As I have mentioned in previous posts, I am a sporadic user of Couchsurfing.org. I truly think the website is a fantastic idea but I am not very good at checking up on it. In fact, I recently downloaded the app onto my phone in the hopes of getting myself a bit more involved. So far, my Couchsurfing experience has consisted of hosting two girls from Pompeii, meeting some people in Sulmona, and sending a few messages back and for about the various cities I’ve lived in. I logged back in the other day after a few weeks away and sent a few messages to people in the Sulmona/Pescara/Avezzano area. After all, there’s nothing wrong with wanting to widen your circle. So, I sent a few messages, got a few replies and it was all hunky dory.
Saturday, I was getting ready to go to my sister’s for the night and, as always, was running late due to my complete lack of time management skills. Yes, Dad, I know, I always leave everything to the last minute. Anyway, I noticed a message from a surfer, read it quickly and decided to reply later as it seemed he wanted quite a bit of information. Off I trundled to get the bus, watch some rugby and drink some beer, not giving the message a second-thought. Sunday was spent running round with a crazy dog, castle hunting and food shopping. Not exactly a restful day and so I didn’t have the time or energy to reply to the couchsurfer but made a mental note to reply to him Monday evening.
Monday afternoon rolls around and I’m at work, doing my best impression of an English language teacher (I’m kidding – I’m totally qualified, I swear). Up pops a message on my phone from the Couchsurfer demanding to know why I haven’t answered him. Now, this did not sit well with me and, when I got home, I told him exactly what I thought of him. Needless to say, it did not end well and I have since blocked him. This was my first truly negative experience on this site so, for Internetters everywhere, here is my guide to contacting people online, or, as my American friend would say, how not to be an asshat.
- Remember that you are talking to a real person
So many people seem to forget their manners online. You may be tapping away on a keyboard and staring at a screen but there is an actual human being reading your messages. If you wouldn’t say something to their face, don’t say it over the computer. Especially if you are trying to open up a dialogue. Be polite.
- Be aware of language barriers
Not only do you need to be careful of how you message people in another language, you also need to be aware of how your message will be perceived by the reader. It’s hard to convey tone through a message so, if necessary, be overly polite and, if you’re writing in a language that is not mother tongue, let them know. That way, any perceived rudeness may be forgiven.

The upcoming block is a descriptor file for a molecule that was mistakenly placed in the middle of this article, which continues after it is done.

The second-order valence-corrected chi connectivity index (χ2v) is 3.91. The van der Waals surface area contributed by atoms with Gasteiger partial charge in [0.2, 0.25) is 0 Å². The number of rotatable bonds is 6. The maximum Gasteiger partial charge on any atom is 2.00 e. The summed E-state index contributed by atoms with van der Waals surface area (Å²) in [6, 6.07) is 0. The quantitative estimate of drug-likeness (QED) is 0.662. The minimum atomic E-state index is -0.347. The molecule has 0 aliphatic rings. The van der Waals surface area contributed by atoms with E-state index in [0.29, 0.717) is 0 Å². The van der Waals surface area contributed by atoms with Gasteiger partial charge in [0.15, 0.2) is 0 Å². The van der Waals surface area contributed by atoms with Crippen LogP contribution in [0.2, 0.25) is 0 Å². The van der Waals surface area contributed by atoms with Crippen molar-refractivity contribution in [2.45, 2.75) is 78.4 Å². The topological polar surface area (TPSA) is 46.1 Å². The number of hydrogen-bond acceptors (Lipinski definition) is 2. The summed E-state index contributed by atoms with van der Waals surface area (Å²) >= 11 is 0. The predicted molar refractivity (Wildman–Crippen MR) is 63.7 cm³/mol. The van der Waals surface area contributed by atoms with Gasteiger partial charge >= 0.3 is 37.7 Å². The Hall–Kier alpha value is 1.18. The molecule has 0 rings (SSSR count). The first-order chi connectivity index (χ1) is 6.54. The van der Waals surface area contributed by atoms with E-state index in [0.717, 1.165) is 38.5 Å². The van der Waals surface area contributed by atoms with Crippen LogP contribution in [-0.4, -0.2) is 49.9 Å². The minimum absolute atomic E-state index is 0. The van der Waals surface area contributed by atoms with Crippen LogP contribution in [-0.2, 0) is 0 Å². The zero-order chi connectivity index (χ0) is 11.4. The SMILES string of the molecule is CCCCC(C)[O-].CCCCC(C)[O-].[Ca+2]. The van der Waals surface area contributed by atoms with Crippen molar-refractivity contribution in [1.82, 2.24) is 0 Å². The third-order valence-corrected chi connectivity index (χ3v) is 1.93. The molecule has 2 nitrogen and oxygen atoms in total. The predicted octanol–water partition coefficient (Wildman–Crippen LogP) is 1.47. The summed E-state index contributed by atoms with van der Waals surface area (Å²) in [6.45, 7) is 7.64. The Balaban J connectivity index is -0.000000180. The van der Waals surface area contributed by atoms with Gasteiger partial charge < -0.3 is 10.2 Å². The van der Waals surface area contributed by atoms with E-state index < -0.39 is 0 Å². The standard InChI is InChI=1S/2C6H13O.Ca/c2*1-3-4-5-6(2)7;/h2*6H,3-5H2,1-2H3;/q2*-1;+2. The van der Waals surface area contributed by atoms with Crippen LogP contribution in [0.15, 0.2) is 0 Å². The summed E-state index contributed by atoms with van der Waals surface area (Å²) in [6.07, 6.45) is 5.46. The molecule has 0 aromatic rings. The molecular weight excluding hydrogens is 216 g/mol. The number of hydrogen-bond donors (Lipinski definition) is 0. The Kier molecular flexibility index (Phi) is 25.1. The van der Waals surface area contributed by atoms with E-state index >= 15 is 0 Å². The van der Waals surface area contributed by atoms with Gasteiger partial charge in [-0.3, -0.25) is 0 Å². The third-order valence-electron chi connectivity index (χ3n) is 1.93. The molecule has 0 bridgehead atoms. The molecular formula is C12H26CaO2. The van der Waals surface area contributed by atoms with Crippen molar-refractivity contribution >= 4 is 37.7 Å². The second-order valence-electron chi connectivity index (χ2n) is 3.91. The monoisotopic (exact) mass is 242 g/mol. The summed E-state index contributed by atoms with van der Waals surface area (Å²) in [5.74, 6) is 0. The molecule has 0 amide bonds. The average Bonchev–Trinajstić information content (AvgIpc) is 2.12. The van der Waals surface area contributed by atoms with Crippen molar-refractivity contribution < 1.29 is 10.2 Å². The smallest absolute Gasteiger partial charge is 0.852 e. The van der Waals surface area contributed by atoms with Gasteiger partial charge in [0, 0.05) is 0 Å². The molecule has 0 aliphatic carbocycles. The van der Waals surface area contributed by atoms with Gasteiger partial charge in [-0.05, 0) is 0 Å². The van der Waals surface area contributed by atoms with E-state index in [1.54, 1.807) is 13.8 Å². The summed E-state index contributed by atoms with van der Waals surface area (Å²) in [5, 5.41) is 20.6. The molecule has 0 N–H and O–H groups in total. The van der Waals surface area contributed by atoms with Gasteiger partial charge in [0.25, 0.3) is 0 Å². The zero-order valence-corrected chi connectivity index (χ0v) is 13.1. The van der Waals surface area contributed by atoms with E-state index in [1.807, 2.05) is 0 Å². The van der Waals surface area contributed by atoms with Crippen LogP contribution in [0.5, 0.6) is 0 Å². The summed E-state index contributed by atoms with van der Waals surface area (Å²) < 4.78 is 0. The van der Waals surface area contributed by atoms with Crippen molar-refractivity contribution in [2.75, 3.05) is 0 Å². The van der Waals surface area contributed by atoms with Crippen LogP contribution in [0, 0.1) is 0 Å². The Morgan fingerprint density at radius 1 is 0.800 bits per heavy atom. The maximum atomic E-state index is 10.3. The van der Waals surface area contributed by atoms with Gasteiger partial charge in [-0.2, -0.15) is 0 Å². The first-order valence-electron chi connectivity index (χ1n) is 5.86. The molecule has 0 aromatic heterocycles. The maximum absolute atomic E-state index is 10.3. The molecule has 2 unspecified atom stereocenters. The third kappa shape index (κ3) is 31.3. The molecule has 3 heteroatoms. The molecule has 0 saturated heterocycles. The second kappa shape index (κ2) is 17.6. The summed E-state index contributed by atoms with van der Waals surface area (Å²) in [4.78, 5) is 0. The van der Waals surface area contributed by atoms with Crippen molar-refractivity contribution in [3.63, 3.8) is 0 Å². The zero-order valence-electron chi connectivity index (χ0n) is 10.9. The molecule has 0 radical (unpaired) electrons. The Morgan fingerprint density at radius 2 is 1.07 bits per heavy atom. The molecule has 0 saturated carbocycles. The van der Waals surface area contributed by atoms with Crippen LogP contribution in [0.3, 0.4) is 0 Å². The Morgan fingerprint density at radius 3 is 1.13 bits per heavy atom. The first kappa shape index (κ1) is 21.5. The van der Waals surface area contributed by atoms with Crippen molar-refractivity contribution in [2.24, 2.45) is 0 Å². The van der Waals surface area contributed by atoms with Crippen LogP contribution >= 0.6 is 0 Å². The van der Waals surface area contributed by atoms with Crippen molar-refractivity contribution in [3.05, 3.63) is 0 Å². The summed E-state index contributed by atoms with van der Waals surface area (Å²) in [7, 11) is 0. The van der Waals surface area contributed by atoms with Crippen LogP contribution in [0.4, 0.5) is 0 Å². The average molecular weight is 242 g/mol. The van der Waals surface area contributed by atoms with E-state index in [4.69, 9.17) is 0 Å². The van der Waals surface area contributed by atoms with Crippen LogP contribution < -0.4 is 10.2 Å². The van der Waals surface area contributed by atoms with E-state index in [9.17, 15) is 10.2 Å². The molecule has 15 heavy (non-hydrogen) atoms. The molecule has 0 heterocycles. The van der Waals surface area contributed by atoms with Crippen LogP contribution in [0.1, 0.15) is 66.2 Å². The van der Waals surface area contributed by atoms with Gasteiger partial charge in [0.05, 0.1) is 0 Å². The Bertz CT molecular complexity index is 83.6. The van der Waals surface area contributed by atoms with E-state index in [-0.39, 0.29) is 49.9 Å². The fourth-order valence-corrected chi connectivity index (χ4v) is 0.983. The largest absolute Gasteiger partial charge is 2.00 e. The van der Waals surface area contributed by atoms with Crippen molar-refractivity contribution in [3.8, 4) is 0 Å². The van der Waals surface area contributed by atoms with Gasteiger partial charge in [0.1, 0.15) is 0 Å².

- People have different priorities to you
What you are contacting them about may be of great importance to you but not to them. If you need a quick response, don’t be afraid to mention so politely. But don’t harass them if they don’t respond immediately.
- People have lives offline
Similar to the point above, people are busy. They have jobs and families and things to do that don’t involve sitting on the computer. They may read your message but not have the time to give it their full attention, and that’s okay. What you’re asking is probably not life or death so give them some time. If it is life or death, I suggest you call the police rather than sending messages online.
- Don’t demand a response
If someone is not responding to you, it really is their business, not yours. They do not have to justify why they haven’t answered you. Don’t send more messages demanding to know why they haven’t answered. You’ll just seem needy at best and plain aggressive at worst. If you really need an answer that you simply cannot find anywhere else, send a polite message a few days later. Something along the lines of “I apologise for bothering you again but I would really appreciate the help. Obviously if you’re too busy then don’t worry about it”. More than likely you’ll get an apologetic message back offering help. Certainly don’t message saying “Why aren’t you answering me?!” like a certain person.
- People don’t owe you anything
Just because a person is registered on a certain site doesn’t mean that they have to reply to every person that contacts them. There are no rules that say just because you are able to message someone, they are obliged to answer you. Maybe they’re busy or, quite frankly, maybe they just don’t want to reply. Either way, stop with your sense of entitlement. Nobody owes you anything. He didn’t answer your question? So what? Move on.
I know it’s hard in this day and age not to get worked up over an unanswered message. We see the little tick that shows the message has been read or we see their last login date and we want to know why they haven’t answered. Society has created this need to be constantly connected. We don’t understand why we are not other people’s priority. This thinking needs to stop. It’s not good for anyone and will only lead to more people being asshats, and we already have enough of those as it is.